In the history of Africa, it is the first assassination of a president after the wave of independence. Sixty years ago to the day, the Togolese head of state Sylvanus Olympio was shot dead in the early morning in Lomé by a military commando. Sixty years later, there are still many gray areas, especially on the real sponsors of this state crime. But there are secret-defense archives that can still speak. Adovi Michel Goeh Akué is professor emeritus of the public universities of Togo.
RFI: It was on January 12, 1963 in the evening at 11 p.m. that the putschist soldiers burst into the residence of President Olympio. But it wasn’t until the next morning at 7am that they found him and murdered him. What happened between 11 p.m. and 7 a.m.?
Adovi Michel Goeh Akue: Many things. There’s a commando that left around 11 p.m., and so the president would have jumped the wall, and entered the United States embassy which is right next to his house, and he hid in a parked Buick , and that’s where it would have been taken out. And in the morning, he was riddled with bullets on the public highway.
He therefore took refuge in a Buick car which was parked in the compound of the United States Embassy in Lomé. But that night, who knew that the Togolese president was hiding in this vehicle? And who was able to inform the putschist soldiers?
Then, the ambassador of the United States was seized by his guard, he would have telephoned the ambassador of France. And, according to the testimonies, the latter telephoned the putschists and it was they who arrived in the early morning, to take him out and shoot him.
So it is first the United States ambassador who is informed and who informs his French counterpart, who in turn informs the military putschists? Is this your scenario?
The putschist soldiers were commanded by Chief Warrant Officer Emmanuel Bodjollé and Sergeant Etienne Eyadema, future Head of State under the name of Gnassingbé Eyadema. At the time, Sergeant Eyadema bragged to several reporters that he killed the president himself. But in 1992, he retracted on RFI. What is it exactly?
In fact, he was late when the commando first left, so it was when he came back that he took a vehicle that was supposedly given by the commander of the gendarmerie who was [l’officier français] Georges Maître, and he arrives on the pitch, and that’s where the crime was committed. So he said himself: he saw it, he took it out, he said “good go, move on”. He refused, so he shot in the back and killed the head of state. This is the version he gave.
Even if he retracted 29 years later?
Of course, and the question that arises: who gave him the weapons? Since he himself was under arrest, therefore he was out of Lomé, and he came back late to look for the commandos who were to take action, he did not find them. So it is clear that there is a foreign hand, the hand of the commander of the gendarmerie Georges Maîtrerier. I looked for his tracks, but I couldn’t find him.
So, you are talking about this French officer, Major Georges Maître, who at the time was the head of the Togolese gendarmerie, and Jacques Foccart’s agent in Lomé, after having worked in Cameroon. At the end of his life, Jacques Foccart, General de Gaulle’s Monsieur Afrique, confided to Young Africa that he had never had cordial relations with President Olympio. Why this bad agreement?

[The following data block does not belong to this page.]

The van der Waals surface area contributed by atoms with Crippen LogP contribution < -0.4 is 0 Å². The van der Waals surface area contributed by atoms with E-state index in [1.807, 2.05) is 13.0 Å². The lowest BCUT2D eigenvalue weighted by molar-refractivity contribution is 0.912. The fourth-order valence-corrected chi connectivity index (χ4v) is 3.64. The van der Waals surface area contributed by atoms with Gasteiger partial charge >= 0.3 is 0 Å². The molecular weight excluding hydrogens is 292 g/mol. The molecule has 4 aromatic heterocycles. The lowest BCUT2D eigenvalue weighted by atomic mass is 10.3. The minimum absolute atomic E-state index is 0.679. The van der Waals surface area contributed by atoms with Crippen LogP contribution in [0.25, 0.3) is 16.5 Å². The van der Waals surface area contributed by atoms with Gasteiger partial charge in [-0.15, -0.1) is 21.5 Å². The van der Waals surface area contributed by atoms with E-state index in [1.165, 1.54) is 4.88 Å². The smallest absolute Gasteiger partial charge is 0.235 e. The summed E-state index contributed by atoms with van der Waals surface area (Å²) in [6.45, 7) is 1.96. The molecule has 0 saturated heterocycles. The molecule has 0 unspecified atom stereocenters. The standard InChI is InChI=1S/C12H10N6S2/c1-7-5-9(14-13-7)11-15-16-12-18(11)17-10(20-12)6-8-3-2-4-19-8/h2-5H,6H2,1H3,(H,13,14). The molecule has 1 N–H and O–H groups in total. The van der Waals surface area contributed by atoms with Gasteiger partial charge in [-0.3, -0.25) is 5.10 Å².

So Olympio was one of the Heads of State who had done a good education, he was more far-sighted than others and he was moreover at that time in the process of drafting the charter which was to lead to the Organization of African unity. So he was one of those who said that neo-colonialism had to be stopped. And his big project was to create a Togolese central bank and get out of the franc zone. And according to the archives that I consulted in Paris, at the Ministry of Finance, on January 14, 1963, the Minister of Economy and Finance of Togo, Hospice Coco, was to go to Paris to countersign the new agreements, and he was unable to make this trip, and Togo remained in the franc zone.
Before the assassination of Sylvanus Olympio, Togo wanted to get out of the FCFA, after the assassination it no longer came out?
He never came out of it since, immediately after the assassination, the leader of the party who is pro-French, that is to say Nicolas Grunitzky, was brought back, and that is when Togo returned to the French bosom and it is the march that continues to this day. Nothing has changed and that is why until now all the calls we have made to clarify this question of assassination have never been taken into account, and this question still remains current.
So there are still, 60 years later, many gray areas. Will one day we be able to make all the light or not?
I think it can be done, but the regime would have to change in Togo, and France would have to show some willingness to open the archives that are still hidden. And in relation to my investigations, I saw the superintendent who made the autopsy report. And this report, we have never seen it in the Togolese archives. So it is necessary to see the archives of the Togolese police, it is also necessary to see the French archives, in particular all these military archives, all of this must be open, because time has passed, the laws [concernant la confidentialité] archives, it’s 30 or 50 years, we are at 60 years. It is time for us to really mourn, and for Togo to start afresh. But as long as the power that took hold after 1963 remains, it is difficult for us to have more transparency and more justice.